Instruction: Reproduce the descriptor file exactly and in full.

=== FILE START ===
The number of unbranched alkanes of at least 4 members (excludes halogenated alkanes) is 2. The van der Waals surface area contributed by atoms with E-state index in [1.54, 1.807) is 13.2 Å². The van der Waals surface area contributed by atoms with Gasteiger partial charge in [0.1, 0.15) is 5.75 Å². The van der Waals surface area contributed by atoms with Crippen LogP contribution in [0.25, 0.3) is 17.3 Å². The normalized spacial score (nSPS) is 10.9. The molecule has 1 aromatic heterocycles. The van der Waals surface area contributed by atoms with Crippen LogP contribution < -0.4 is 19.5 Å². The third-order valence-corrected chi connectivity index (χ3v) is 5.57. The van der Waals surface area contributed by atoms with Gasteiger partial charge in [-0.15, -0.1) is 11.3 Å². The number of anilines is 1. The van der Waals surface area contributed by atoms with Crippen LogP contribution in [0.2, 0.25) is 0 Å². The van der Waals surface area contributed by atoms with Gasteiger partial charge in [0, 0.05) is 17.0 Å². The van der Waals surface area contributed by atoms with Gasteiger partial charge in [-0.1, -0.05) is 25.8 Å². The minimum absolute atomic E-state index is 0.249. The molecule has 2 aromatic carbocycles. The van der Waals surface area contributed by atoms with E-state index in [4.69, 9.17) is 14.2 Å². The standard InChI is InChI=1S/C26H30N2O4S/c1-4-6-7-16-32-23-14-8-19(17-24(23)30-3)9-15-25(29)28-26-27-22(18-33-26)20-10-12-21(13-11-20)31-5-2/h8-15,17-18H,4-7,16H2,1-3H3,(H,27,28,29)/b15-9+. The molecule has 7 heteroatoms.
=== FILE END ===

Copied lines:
The number of unbranched alkanes of at least 4 members (excludes halogenated alkanes) is 2. The van der Waals surface area contributed by atoms with E-state index in [1.54, 1.807) is 13.2 Å². The van der Waals surface area contributed by atoms with Gasteiger partial charge in [0.1, 0.15) is 5.75 Å². The van der Waals surface area contributed by atoms with Crippen LogP contribution in [0.25, 0.3) is 17.3 Å². The normalized spacial score (nSPS) is 10.9. The molecule has 1 aromatic heterocycles. The van der Waals surface area contributed by atoms with Crippen LogP contribution < -0.4 is 19.5 Å². The third-order valence-corrected chi connectivity index (χ3v) is 5.57. The van der Waals surface area contributed by atoms with Gasteiger partial charge in [-0.15, -0.1) is 11.3 Å². The number of anilines is 1. The van der Waals surface area contributed by atoms with Crippen LogP contribution in [0.2, 0.25) is 0 Å². The van der Waals surface area contributed by atoms with Gasteiger partial charge in [0, 0.05) is 17.0 Å². The van der Waals surface area contributed by atoms with Gasteiger partial charge in [-0.1, -0.05) is 25.8 Å². The minimum absolute atomic E-state index is 0.249. The molecule has 2 aromatic carbocycles. The van der Waals surface area contributed by atoms with E-state index in [4.69, 9.17) is 14.2 Å². The standard InChI is InChI=1S/C26H30N2O4S/c1-4-6-7-16-32-23-14-8-19(17-24(23)30-3)9-15-25(29)28-26-27-22(18-33-26)20-10-12-21(13-11-20)31-5-2/h8-15,17-18H,4-7,16H2,1-3H3,(H,27,28,29)/b15-9+. The molecule has 7 heteroatoms.